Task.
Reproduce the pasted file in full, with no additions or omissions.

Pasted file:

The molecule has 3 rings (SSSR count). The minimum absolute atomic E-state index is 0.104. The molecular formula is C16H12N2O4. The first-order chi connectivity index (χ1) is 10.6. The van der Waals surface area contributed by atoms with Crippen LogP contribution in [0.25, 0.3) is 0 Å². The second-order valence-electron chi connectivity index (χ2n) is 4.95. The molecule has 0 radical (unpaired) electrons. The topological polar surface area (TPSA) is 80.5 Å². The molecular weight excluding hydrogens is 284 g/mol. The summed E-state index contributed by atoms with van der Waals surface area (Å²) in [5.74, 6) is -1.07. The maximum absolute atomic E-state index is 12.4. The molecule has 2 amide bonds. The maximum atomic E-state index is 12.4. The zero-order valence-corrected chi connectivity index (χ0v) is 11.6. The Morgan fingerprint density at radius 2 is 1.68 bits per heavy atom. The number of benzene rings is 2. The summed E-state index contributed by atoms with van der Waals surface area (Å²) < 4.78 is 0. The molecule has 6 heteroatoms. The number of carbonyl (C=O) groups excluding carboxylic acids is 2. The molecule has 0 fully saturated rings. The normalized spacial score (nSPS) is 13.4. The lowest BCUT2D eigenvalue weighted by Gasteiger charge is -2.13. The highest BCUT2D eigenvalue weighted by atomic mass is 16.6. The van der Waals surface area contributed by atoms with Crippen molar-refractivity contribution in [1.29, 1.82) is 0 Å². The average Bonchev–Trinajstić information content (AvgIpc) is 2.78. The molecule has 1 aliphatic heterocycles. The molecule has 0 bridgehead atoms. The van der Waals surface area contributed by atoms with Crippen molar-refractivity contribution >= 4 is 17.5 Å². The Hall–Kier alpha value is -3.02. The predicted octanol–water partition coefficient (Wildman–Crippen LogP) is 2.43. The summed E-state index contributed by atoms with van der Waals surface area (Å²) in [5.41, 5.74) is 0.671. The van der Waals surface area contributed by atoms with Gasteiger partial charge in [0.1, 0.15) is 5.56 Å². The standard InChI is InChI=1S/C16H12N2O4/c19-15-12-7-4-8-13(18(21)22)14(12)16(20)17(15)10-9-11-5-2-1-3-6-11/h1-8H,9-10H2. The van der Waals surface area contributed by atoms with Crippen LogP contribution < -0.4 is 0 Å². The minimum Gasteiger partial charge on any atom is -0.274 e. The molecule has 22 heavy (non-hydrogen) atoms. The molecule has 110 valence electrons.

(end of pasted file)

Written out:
The molecule has 3 rings (SSSR count). The minimum absolute atomic E-state index is 0.104. The molecular formula is C16H12N2O4. The first-order chi connectivity index (χ1) is 10.6. The van der Waals surface area contributed by atoms with Crippen LogP contribution in [0.25, 0.3) is 0 Å². The second-order valence-electron chi connectivity index (χ2n) is 4.95. The molecule has 0 radical (unpaired) electrons. The topological polar surface area (TPSA) is 80.5 Å². The molecular weight excluding hydrogens is 284 g/mol. The summed E-state index contributed by atoms with van der Waals surface area (Å²) in [5.74, 6) is -1.07. The maximum absolute atomic E-state index is 12.4. The molecule has 2 amide bonds. The maximum atomic E-state index is 12.4. The zero-order valence-corrected chi connectivity index (χ0v) is 11.6. The Morgan fingerprint density at radius 2 is 1.68 bits per heavy atom. The number of benzene rings is 2. The summed E-state index contributed by atoms with van der Waals surface area (Å²) < 4.78 is 0. The molecule has 6 heteroatoms. The number of carbonyl (C=O) groups excluding carboxylic acids is 2. The molecule has 0 fully saturated rings. The normalized spacial score (nSPS) is 13.4. The lowest BCUT2D eigenvalue weighted by Gasteiger charge is -2.13. The highest BCUT2D eigenvalue weighted by atomic mass is 16.6. The van der Waals surface area contributed by atoms with Crippen molar-refractivity contribution in [1.29, 1.82) is 0 Å². The average Bonchev–Trinajstić information content (AvgIpc) is 2.78. The molecule has 1 aliphatic heterocycles. The molecule has 0 bridgehead atoms. The van der Waals surface area contributed by atoms with Crippen molar-refractivity contribution >= 4 is 17.5 Å². The Hall–Kier alpha value is -3.02. The predicted octanol–water partition coefficient (Wildman–Crippen LogP) is 2.43. The summed E-state index contributed by atoms with van der Waals surface area (Å²) in [5.41, 5.74) is 0.671. The van der Waals surface area contributed by atoms with Gasteiger partial charge in [0.1, 0.15) is 5.56 Å². The standard InChI is InChI=1S/C16H12N2O4/c19-15-12-7-4-8-13(18(21)22)14(12)16(20)17(15)10-9-11-5-2-1-3-6-11/h1-8H,9-10H2. The van der Waals surface area contributed by atoms with Crippen LogP contribution < -0.4 is 0 Å². The minimum Gasteiger partial charge on any atom is -0.274 e. The molecule has 22 heavy (non-hydrogen) atoms. The molecule has 110 valence electrons.